The Christian Science Monitor points out an inconvenient truth:
Perhaps one reason for this hesitancy is the fact that Israel, in a historic choice to rely on itself for defense, has never become an official US ally.
America has no treaty obligation [bold mine-DL] to come to Israel’s defense as it does with many countries in Europe and Asia. This little-known fact may loom large in a meeting Monday between President Obama and Israeli Prime Minister Benjamin Netanyahu.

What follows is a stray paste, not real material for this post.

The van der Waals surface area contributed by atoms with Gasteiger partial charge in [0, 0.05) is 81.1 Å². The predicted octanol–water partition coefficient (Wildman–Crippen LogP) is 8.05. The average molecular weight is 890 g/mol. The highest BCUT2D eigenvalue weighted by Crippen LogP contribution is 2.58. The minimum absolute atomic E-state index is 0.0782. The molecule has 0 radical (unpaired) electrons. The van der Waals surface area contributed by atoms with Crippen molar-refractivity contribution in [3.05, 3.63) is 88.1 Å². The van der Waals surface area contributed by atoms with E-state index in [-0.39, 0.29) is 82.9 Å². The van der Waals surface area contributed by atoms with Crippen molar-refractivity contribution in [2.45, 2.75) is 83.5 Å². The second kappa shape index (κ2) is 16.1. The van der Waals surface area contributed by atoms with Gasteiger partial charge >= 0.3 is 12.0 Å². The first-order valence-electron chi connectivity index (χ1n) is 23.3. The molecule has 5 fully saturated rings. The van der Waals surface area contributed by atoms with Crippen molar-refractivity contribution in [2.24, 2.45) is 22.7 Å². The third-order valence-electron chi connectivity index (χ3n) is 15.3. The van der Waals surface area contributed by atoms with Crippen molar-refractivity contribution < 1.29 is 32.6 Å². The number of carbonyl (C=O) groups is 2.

I suppose it is a little-known fact, but it shouldn’t be. It’s fairly easy to find out which states the U.S. is formally obligated to defend. Every politician mentioning Israel feels compelled to refer to it as an ally, and the term ally is applied loosely to every client state that the U.S. has around the globe. Unfortunately, it becomes a lazy habit for everyone, including myself, to refer to U.S. allies when it would be much more accurate to call them clients, and this can create the false impression that the U.S. is required to provide the same assistance to our treaty allies and U.S. client states.